(Note:  the online version of the story has the date March 29, 2019, and has the title “THE SATURDAY PROFILE;  He Helped Create A.I. Now, He Worries About ‘Killer Robots’.”)

Plastic Bags Better for Environment Than Cotton Bags

(p. A25)  Back in 2011, Britain’s Environment Agency conducted a life-cycle assessment of various bag options, looking at every step of the production process.

. . .

That same British analysis also looked into reusable options, like heavier, more durable plastic bags or cotton bags. And it found that these are only sustainable options if you use them very frequently.

Making a cotton shopping bag is hardly cost-free. Growing cotton requires a fair bit of energy, land, fertilizer and pesticides, which can have all sorts of environmental effects — from greenhouse gas emissions to nitrogen pollution in waterways.

The study found that an avid shopper would have to reuse his or her cotton bag 131 times before it had a smaller global warming impact than a lightweight plastic bag used only once. And, depending on the make, more durable plastic bags would have to be used at least 4 to 11 times before they made up for their heftier upfront climate costs.

So if you’re going to opt for a reusable bag for environmental reasons, make sure you actually reuse it — often.

For the full story, see:

Erica Komisar.  “Paper or Plastic? Your Choice of Bag Matters Less Than What’s Inside.”  The New York Times (Saturday, March 30, 2019):  A25.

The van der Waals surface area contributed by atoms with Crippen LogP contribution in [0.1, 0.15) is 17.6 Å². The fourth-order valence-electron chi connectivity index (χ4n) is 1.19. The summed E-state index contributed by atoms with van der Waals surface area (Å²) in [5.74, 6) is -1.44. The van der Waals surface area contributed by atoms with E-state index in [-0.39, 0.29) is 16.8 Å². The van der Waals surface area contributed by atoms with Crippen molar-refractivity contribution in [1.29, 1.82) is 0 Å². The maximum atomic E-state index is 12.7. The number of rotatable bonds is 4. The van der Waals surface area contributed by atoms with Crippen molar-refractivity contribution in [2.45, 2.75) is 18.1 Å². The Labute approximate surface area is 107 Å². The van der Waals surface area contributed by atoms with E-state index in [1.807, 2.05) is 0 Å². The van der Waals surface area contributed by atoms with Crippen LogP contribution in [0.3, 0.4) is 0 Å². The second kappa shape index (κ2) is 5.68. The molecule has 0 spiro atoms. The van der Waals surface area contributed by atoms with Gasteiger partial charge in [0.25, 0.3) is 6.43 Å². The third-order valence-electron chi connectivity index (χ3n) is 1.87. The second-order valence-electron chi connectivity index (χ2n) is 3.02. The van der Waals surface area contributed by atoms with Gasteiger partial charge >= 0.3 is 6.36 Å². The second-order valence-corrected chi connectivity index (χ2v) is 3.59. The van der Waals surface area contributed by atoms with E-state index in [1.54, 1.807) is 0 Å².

(Note:  ellipsis added.)

(Note:  the online version of the story has the date March 29, 2019, and has the title “Plastic Bags, or Paper? Here’s What to Consider When You Hit the Grocery Store.”)

“Seek Truth from Facts”

(p. A15)  . . . 2019 . . .  marks the anniversary of the result of a . . . defiant protest—one that will receive little attention in or out of China, even though it launched the economic reforms that kick-started the country’s rise.

Forty years ago this spring, corn farmers in Xiaogang village, in the central province of Anhui (where Pearl Buck set “The Good Earth”), reported a grain yield of 66 metric tons. This single harvest equaled the village’s total output between 1955 and 1970—but for once the figure was not exaggerated. In fact, villagers underreported their actual yield by a third, fearing officials would not believe their record haul.

What caused this massive spike in production? A new fertilizer or hybrid seed? Better equipment? A catchy, rhymed propaganda slogan? No; Xiaogang’s farmers were starving. After taking power in 1949, China’s Communist Party had effectively abolished private land ownership, grouping farms into “people’s communes” subservient to the state. By 1978 villages were crippled by quotas that seized most of what they grew for redistribution.